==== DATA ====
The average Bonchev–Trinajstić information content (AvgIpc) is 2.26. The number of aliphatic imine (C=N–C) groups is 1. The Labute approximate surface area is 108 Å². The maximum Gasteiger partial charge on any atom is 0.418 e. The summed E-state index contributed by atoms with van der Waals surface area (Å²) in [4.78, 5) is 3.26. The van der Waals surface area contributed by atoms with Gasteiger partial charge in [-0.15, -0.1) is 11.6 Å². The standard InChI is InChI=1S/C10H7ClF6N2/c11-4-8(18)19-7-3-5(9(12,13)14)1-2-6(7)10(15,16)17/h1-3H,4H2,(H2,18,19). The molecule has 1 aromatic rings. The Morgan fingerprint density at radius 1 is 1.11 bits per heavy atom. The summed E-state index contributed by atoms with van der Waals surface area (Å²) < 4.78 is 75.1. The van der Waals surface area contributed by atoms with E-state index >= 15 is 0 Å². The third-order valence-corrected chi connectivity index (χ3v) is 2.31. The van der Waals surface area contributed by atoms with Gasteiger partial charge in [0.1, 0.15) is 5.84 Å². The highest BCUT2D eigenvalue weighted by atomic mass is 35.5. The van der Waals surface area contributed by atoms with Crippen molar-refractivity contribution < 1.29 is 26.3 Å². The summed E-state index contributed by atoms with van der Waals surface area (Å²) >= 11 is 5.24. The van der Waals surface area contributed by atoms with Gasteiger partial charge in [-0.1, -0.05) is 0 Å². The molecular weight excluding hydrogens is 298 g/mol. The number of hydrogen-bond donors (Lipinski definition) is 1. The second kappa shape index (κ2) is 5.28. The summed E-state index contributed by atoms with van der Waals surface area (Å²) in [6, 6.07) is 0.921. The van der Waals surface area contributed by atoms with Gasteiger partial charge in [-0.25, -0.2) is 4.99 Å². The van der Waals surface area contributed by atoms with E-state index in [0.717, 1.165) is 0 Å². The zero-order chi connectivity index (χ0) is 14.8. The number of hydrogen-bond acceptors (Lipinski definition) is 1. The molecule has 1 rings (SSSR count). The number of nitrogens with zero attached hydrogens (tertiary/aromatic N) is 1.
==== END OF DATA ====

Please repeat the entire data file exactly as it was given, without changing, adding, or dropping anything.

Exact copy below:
The average Bonchev–Trinajstić information content (AvgIpc) is 2.26. The number of aliphatic imine (C=N–C) groups is 1. The Labute approximate surface area is 108 Å². The maximum Gasteiger partial charge on any atom is 0.418 e. The summed E-state index contributed by atoms with van der Waals surface area (Å²) in [4.78, 5) is 3.26. The van der Waals surface area contributed by atoms with Gasteiger partial charge in [-0.15, -0.1) is 11.6 Å². The standard InChI is InChI=1S/C10H7ClF6N2/c11-4-8(18)19-7-3-5(9(12,13)14)1-2-6(7)10(15,16)17/h1-3H,4H2,(H2,18,19). The molecule has 1 aromatic rings. The Morgan fingerprint density at radius 1 is 1.11 bits per heavy atom. The summed E-state index contributed by atoms with van der Waals surface area (Å²) < 4.78 is 75.1. The van der Waals surface area contributed by atoms with E-state index >= 15 is 0 Å². The third-order valence-corrected chi connectivity index (χ3v) is 2.31. The van der Waals surface area contributed by atoms with Gasteiger partial charge in [0.1, 0.15) is 5.84 Å². The highest BCUT2D eigenvalue weighted by atomic mass is 35.5. The van der Waals surface area contributed by atoms with Crippen molar-refractivity contribution < 1.29 is 26.3 Å². The summed E-state index contributed by atoms with van der Waals surface area (Å²) >= 11 is 5.24. The van der Waals surface area contributed by atoms with Gasteiger partial charge in [-0.1, -0.05) is 0 Å². The molecular weight excluding hydrogens is 298 g/mol. The number of hydrogen-bond donors (Lipinski definition) is 1. The second kappa shape index (κ2) is 5.28. The summed E-state index contributed by atoms with van der Waals surface area (Å²) in [6, 6.07) is 0.921. The van der Waals surface area contributed by atoms with Gasteiger partial charge in [-0.25, -0.2) is 4.99 Å². The van der Waals surface area contributed by atoms with E-state index in [0.717, 1.165) is 0 Å². The zero-order chi connectivity index (χ0) is 14.8. The number of hydrogen-bond acceptors (Lipinski definition) is 1. The molecule has 1 rings (SSSR count). The number of nitrogens with zero attached hydrogens (tertiary/aromatic N) is 1.